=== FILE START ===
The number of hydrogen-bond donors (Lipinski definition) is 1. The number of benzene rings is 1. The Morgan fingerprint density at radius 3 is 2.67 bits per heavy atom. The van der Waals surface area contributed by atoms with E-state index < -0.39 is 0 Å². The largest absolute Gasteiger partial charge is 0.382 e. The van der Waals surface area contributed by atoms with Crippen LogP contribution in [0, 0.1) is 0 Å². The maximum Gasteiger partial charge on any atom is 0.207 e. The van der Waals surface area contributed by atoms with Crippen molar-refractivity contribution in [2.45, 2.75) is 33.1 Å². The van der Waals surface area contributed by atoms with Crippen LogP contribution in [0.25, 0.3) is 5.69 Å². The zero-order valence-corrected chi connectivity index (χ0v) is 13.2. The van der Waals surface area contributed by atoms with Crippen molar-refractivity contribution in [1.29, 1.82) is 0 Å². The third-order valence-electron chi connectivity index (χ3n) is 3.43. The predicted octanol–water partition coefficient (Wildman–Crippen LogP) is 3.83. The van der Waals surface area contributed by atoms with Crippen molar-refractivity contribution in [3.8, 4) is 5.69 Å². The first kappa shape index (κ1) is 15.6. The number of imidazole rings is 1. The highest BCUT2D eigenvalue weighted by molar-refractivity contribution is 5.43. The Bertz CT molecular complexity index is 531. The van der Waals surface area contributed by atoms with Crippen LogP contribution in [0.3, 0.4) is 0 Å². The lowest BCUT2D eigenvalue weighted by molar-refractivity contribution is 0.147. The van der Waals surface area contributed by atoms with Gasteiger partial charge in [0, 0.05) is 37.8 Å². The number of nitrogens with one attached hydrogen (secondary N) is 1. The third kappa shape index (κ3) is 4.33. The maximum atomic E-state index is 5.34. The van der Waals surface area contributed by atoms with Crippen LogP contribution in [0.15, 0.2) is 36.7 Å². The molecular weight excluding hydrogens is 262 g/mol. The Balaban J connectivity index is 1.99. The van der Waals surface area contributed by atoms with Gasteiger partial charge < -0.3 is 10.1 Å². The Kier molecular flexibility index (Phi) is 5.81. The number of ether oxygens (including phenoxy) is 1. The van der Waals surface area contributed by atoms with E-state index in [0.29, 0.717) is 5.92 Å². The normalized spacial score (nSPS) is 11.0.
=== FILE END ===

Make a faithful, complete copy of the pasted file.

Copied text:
The number of hydrogen-bond donors (Lipinski definition) is 1. The number of benzene rings is 1. The Morgan fingerprint density at radius 3 is 2.67 bits per heavy atom. The van der Waals surface area contributed by atoms with E-state index < -0.39 is 0 Å². The largest absolute Gasteiger partial charge is 0.382 e. The van der Waals surface area contributed by atoms with Crippen LogP contribution in [0, 0.1) is 0 Å². The maximum Gasteiger partial charge on any atom is 0.207 e. The van der Waals surface area contributed by atoms with Crippen molar-refractivity contribution in [2.45, 2.75) is 33.1 Å². The van der Waals surface area contributed by atoms with Crippen LogP contribution in [0.25, 0.3) is 5.69 Å². The zero-order valence-corrected chi connectivity index (χ0v) is 13.2. The van der Waals surface area contributed by atoms with Crippen molar-refractivity contribution in [1.29, 1.82) is 0 Å². The third-order valence-electron chi connectivity index (χ3n) is 3.43. The predicted octanol–water partition coefficient (Wildman–Crippen LogP) is 3.83. The van der Waals surface area contributed by atoms with Crippen molar-refractivity contribution in [3.8, 4) is 5.69 Å². The first kappa shape index (κ1) is 15.6. The number of imidazole rings is 1. The highest BCUT2D eigenvalue weighted by molar-refractivity contribution is 5.43. The Bertz CT molecular complexity index is 531. The van der Waals surface area contributed by atoms with Crippen LogP contribution in [0.3, 0.4) is 0 Å². The lowest BCUT2D eigenvalue weighted by molar-refractivity contribution is 0.147. The van der Waals surface area contributed by atoms with Gasteiger partial charge in [0, 0.05) is 37.8 Å². The number of nitrogens with one attached hydrogen (secondary N) is 1. The third kappa shape index (κ3) is 4.33. The maximum atomic E-state index is 5.34. The van der Waals surface area contributed by atoms with Crippen LogP contribution in [0.15, 0.2) is 36.7 Å². The molecular weight excluding hydrogens is 262 g/mol. The Balaban J connectivity index is 1.99. The van der Waals surface area contributed by atoms with Gasteiger partial charge < -0.3 is 10.1 Å². The Kier molecular flexibility index (Phi) is 5.81. The number of ether oxygens (including phenoxy) is 1. The van der Waals surface area contributed by atoms with E-state index in [0.29, 0.717) is 5.92 Å². The normalized spacial score (nSPS) is 11.0.